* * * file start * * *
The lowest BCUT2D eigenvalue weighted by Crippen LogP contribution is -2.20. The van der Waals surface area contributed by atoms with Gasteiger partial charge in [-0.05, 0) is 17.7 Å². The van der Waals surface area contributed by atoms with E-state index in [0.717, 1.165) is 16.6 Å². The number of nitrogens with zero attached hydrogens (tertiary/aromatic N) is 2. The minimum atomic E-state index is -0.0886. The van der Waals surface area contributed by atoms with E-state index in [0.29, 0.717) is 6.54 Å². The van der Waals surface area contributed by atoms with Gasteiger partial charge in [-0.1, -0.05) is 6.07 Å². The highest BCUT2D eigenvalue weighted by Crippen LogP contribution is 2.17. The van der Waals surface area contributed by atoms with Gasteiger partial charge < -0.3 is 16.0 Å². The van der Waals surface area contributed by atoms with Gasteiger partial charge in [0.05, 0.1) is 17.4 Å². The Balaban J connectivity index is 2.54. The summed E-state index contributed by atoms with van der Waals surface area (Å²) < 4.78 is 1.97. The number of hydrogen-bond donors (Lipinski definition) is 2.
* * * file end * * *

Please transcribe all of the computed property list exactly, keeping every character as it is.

The lowest BCUT2D eigenvalue weighted by Crippen LogP contribution is -2.20. The van der Waals surface area contributed by atoms with Gasteiger partial charge in [-0.05, 0) is 17.7 Å². The van der Waals surface area contributed by atoms with E-state index in [0.717, 1.165) is 16.6 Å². The number of nitrogens with zero attached hydrogens (tertiary/aromatic N) is 2. The minimum atomic E-state index is -0.0886. The van der Waals surface area contributed by atoms with E-state index in [0.29, 0.717) is 6.54 Å². The van der Waals surface area contributed by atoms with Gasteiger partial charge in [-0.1, -0.05) is 6.07 Å². The highest BCUT2D eigenvalue weighted by Crippen LogP contribution is 2.17. The van der Waals surface area contributed by atoms with Gasteiger partial charge < -0.3 is 16.0 Å². The van der Waals surface area contributed by atoms with Gasteiger partial charge in [0.05, 0.1) is 17.4 Å². The Balaban J connectivity index is 2.54. The summed E-state index contributed by atoms with van der Waals surface area (Å²) < 4.78 is 1.97. The number of hydrogen-bond donors (Lipinski definition) is 2.